Inconsistent laws also make it difficult for regulators to ensure call authentication. While the United States and most European countries want to solve this issue to protect consumers, the governments of many countries seem unconcerned about the situation. A call originating from other countries, therefore, could potentially reach an American consumer without going through the entire chain of trust.

Authorities and criminals play an unending game of cat-and-mouse. With each step that authorities take toward ensuring caller authentication, criminals scramble to evade the regulation. With the potential to defraud people of billions of dollars, scammers will always search for ways to commit their crimes.

Monitor Your Numbers for Flags so You Can Reach Customers

Regulatory agencies and service providers may eventually find ways to authenticate all calls. The achievement would benefit consumers, businesses, and call centers. Until then, service providers and call-blocking apps have decided to take a different approach that helps protect consumers but poses a potential problem for businesses.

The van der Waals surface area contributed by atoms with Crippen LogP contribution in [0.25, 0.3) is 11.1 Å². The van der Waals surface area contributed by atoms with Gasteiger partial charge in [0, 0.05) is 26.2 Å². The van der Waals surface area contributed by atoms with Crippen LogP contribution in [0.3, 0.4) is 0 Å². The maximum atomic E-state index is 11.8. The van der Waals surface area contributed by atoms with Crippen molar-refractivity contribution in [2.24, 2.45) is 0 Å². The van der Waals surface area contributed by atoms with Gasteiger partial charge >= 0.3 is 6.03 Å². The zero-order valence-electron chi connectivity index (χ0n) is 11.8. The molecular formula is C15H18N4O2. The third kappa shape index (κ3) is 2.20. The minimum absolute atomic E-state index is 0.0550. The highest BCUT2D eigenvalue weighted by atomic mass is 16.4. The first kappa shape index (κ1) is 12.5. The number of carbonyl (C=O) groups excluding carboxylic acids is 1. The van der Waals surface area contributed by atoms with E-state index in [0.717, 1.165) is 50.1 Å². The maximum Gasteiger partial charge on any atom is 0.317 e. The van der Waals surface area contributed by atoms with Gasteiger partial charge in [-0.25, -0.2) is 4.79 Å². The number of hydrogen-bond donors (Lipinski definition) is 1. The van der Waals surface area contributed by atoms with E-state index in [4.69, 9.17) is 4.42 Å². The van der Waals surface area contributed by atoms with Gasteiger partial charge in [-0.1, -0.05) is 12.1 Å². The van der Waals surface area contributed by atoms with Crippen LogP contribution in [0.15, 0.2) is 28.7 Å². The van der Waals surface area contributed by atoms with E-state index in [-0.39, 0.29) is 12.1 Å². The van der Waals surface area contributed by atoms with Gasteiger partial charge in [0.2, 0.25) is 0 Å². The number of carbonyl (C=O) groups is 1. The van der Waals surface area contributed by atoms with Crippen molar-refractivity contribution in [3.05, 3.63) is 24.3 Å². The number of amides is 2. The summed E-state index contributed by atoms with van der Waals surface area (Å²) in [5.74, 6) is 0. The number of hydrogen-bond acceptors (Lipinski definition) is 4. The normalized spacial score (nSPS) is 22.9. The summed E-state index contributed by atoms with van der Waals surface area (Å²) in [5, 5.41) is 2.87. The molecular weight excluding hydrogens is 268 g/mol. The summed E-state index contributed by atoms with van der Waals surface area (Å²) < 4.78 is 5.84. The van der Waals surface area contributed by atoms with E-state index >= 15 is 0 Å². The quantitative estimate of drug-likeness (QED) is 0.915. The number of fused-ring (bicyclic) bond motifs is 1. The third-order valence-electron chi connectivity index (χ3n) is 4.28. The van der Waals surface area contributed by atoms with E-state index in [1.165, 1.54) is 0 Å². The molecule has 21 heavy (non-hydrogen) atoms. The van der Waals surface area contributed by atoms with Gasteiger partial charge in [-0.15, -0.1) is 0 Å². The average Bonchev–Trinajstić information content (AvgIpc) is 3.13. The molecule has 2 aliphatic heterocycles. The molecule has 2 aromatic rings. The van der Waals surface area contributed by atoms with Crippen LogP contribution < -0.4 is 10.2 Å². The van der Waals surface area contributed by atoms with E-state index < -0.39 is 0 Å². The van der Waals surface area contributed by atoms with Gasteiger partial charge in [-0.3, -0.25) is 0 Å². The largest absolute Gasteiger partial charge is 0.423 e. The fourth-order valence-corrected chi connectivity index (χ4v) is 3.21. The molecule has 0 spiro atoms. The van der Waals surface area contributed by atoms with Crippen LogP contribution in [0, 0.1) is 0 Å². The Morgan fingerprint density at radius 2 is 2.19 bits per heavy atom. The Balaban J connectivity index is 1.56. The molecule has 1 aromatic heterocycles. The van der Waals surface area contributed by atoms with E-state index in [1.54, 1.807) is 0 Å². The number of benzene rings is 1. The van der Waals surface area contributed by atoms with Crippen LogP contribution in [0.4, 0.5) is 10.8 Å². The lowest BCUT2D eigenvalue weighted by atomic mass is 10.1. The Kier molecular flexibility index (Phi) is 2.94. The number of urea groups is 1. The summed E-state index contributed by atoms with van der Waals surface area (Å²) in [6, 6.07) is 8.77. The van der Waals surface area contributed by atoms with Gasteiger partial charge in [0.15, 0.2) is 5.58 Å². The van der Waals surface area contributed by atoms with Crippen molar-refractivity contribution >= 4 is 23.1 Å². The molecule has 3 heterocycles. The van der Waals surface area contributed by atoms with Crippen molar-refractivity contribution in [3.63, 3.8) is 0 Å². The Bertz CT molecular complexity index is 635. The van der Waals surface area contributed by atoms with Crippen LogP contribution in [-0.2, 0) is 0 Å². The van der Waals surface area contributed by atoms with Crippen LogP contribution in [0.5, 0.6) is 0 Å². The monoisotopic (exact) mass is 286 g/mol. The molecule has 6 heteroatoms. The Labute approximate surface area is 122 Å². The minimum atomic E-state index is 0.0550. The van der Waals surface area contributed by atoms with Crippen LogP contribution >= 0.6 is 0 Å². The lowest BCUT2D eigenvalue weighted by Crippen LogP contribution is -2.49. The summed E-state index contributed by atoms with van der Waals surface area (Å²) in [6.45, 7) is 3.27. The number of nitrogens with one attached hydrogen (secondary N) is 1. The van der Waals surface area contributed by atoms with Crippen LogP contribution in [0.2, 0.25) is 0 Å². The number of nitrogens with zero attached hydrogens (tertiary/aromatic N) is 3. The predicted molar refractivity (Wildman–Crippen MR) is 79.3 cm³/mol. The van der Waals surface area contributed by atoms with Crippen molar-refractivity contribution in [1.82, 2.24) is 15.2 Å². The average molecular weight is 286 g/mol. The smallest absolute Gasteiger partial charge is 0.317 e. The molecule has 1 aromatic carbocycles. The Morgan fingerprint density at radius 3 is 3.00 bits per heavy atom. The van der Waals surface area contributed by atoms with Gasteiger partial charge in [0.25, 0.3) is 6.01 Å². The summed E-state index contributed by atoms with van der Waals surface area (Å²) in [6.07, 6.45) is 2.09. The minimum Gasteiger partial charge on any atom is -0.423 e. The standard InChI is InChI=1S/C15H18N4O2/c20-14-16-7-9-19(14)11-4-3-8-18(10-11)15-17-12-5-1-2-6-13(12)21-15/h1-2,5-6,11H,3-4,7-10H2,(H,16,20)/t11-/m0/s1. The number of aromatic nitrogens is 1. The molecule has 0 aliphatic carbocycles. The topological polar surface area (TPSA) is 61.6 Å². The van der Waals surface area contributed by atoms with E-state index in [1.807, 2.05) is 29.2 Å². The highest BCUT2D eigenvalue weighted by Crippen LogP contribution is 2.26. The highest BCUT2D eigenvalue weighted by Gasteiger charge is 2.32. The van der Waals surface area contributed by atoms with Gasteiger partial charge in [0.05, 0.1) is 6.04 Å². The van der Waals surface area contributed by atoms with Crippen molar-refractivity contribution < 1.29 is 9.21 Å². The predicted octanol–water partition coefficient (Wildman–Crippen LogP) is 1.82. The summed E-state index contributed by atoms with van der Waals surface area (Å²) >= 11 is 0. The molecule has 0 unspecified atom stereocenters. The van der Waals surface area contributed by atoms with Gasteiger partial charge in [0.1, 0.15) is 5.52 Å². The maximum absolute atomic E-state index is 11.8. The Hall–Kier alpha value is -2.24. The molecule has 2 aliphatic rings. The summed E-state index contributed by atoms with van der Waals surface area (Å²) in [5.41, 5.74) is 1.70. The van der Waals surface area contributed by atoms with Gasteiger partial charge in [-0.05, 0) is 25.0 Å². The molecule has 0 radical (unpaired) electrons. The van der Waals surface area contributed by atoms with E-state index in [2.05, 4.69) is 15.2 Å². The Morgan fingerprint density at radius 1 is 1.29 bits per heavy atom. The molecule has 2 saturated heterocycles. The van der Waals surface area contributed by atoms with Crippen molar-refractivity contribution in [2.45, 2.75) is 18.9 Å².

Service providers and call-blocking apps use a variety of techniques to detect potential number spoofing, robocalls, and spam. They might flag a number because a call center uses it too many times within an hour or day. Numbers can get flagged because consumers feel annoyed and report calls without any evidence of wrongdoing.

This puts you in a difficult situation. You can’t always rely on the chain of trust to authenticate your calls, and you don’t know whether your outbound numbers have been flagged.

Caller ID Reputation lets you take control of your outbound numbers. Caller ID Reputation monitors your numbers to check them for flags. If it looks likely that your number has been reported, the software will notify you so you can choose a different outbound number.

Make sure you have a large pool of numbers so you can rotate them frequently to avoid flags. Since your call center’s success depends on reaching customers, contact Caller ID Reputation to learn more about how you can protect your outbound numbers.